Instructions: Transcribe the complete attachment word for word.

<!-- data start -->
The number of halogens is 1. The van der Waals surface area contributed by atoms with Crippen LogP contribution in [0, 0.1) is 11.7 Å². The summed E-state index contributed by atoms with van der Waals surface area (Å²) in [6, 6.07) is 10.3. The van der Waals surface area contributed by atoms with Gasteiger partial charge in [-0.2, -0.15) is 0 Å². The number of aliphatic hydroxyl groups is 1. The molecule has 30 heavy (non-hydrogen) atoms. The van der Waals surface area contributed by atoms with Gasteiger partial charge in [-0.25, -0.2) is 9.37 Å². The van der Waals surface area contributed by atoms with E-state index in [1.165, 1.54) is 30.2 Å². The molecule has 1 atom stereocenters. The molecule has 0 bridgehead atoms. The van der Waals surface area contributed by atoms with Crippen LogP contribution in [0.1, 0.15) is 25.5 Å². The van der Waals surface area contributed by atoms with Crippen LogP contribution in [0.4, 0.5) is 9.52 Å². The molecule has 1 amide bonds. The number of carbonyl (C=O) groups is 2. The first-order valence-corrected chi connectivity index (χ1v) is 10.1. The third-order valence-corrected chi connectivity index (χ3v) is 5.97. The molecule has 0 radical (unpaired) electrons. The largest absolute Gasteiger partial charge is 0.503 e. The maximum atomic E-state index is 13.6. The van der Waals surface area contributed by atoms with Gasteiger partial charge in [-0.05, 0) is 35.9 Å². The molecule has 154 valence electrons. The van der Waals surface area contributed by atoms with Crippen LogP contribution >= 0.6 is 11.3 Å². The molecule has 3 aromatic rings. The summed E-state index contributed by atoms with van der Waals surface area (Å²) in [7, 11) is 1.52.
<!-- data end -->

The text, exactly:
The number of halogens is 1. The van der Waals surface area contributed by atoms with Crippen LogP contribution in [0, 0.1) is 11.7 Å². The summed E-state index contributed by atoms with van der Waals surface area (Å²) in [6, 6.07) is 10.3. The van der Waals surface area contributed by atoms with Gasteiger partial charge in [-0.2, -0.15) is 0 Å². The number of aliphatic hydroxyl groups is 1. The molecule has 30 heavy (non-hydrogen) atoms. The van der Waals surface area contributed by atoms with Gasteiger partial charge in [-0.25, -0.2) is 9.37 Å². The van der Waals surface area contributed by atoms with E-state index in [1.165, 1.54) is 30.2 Å². The molecule has 1 atom stereocenters. The molecule has 0 bridgehead atoms. The van der Waals surface area contributed by atoms with Crippen LogP contribution in [0.1, 0.15) is 25.5 Å². The van der Waals surface area contributed by atoms with Crippen LogP contribution in [0.4, 0.5) is 9.52 Å². The molecule has 1 amide bonds. The number of carbonyl (C=O) groups is 2. The first-order valence-corrected chi connectivity index (χ1v) is 10.1. The third-order valence-corrected chi connectivity index (χ3v) is 5.97. The molecule has 0 radical (unpaired) electrons. The largest absolute Gasteiger partial charge is 0.503 e. The maximum atomic E-state index is 13.6. The van der Waals surface area contributed by atoms with Gasteiger partial charge in [-0.05, 0) is 35.9 Å². The molecule has 154 valence electrons. The van der Waals surface area contributed by atoms with Crippen LogP contribution >= 0.6 is 11.3 Å². The molecule has 3 aromatic rings. The summed E-state index contributed by atoms with van der Waals surface area (Å²) in [7, 11) is 1.52.